Ramps, designated bathroom stalls, closed captioned video, or maybe screenreading software? While these things allow people with physical disabilities or sensory impairments to use the school’s facilities, creating a truly inclusive institution involves more than making architectural adjustments or offering technological aids. It means building accessibility into all services we offer — including our website and the videos posted on it, online course sites and the documents posted on them, and even the forms used by admissions, financial aid, or human resources.

“What if there was a paradigm for higher education that would simultaneously address issues of equality, accessibility, social integration, and community? … What if it provided guidance for physical spaces, student services, and technology? Universal Design (UD) in higher education can do all this and more.” (Burgstahler 2008: 3)

Universal Design is a set of design principles originally developed for commercial products and architectural design with the intention to “design for all” beyond mere accommodations. Universal Design in Learning (UDL), which takes its inspiration from these principles, is now a widely used paradigm in education for more inclusive teaching and learning. The following table illustrates these principles with a few examples of how each applies to instructional and non-instructional contexts at institutions of higher education. (Click on table below to view full size file, or view Accessible PDF.)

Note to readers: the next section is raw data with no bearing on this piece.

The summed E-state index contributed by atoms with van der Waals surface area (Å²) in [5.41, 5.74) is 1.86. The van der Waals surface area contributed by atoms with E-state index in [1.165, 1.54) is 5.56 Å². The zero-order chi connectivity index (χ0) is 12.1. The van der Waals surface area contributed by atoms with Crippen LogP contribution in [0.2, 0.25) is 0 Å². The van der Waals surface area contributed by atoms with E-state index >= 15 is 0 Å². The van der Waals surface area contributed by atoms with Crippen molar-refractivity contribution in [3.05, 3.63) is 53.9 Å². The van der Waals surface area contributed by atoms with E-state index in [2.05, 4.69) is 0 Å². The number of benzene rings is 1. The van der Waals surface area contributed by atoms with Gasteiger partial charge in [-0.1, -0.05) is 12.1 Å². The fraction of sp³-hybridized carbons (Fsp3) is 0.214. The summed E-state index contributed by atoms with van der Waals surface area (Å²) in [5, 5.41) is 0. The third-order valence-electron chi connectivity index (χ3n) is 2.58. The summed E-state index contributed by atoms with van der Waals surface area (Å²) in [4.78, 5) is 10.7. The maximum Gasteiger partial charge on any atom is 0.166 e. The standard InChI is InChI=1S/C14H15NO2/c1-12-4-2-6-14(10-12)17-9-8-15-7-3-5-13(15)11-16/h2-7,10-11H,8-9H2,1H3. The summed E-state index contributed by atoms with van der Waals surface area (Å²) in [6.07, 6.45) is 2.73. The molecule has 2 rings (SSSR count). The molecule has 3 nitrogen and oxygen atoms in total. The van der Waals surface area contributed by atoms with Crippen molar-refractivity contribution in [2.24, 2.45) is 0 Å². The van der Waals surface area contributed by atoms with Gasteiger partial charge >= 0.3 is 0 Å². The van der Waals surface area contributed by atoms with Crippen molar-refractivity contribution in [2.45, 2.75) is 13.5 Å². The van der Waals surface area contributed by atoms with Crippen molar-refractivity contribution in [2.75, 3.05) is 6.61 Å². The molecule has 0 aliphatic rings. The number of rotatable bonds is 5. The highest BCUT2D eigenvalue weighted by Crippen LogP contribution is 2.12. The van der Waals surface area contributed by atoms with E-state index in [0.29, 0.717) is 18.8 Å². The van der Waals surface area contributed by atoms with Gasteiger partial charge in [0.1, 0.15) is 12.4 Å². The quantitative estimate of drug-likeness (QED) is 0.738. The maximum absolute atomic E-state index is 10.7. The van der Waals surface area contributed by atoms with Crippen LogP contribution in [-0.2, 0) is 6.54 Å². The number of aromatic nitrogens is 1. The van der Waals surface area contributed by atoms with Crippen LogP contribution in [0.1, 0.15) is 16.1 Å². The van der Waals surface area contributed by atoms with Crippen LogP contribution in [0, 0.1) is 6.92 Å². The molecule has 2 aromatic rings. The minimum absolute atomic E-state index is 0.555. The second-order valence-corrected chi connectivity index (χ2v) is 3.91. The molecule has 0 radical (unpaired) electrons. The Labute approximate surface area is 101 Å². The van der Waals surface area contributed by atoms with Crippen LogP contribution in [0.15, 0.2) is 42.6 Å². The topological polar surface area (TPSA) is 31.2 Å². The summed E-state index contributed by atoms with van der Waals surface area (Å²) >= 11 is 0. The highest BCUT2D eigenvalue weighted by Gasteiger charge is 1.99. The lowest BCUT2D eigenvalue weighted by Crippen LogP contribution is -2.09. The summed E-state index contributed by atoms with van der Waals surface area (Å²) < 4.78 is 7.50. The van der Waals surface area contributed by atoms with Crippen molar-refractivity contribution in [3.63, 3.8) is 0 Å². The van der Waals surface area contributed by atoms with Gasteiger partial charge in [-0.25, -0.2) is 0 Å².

CUNY SPS Blog - Table for UD Principles

(Table adapted from Burgstahler 2008: 14-16; UDL Online Project 2009.)

Implementing Universal Design means considering accessibility in every decision we make, and all of the tasks we perform. With UD, accessibility isn’t the icing on the cake, instead it’s baked right in.

This article kicks off a monthly series introducing Universal Design (UD) as it applies to the context of higher education and to our work at CUNY SPS. Over the coming months we will cover each of the seven principles of UD with practical examples for both faculty and staff, including things you might not immediately associate with accessibility — or inaccessibility. Catch you next month!

Questions or feedback? Email or

Burgstahler, S. E. (2008). Universal Design in Higher Education. In S. Burgstahler & R. Cory (Eds.), Universal Design in Higher Education: From Principles to Practice, 3-20. Cambridge, MA: Harvard Education Press.

UDL Online Project. (2009). Examples of UDI in Online and Blended Courses. Center on Postsecondary Education and Disability, University of Connecticut, Storrs.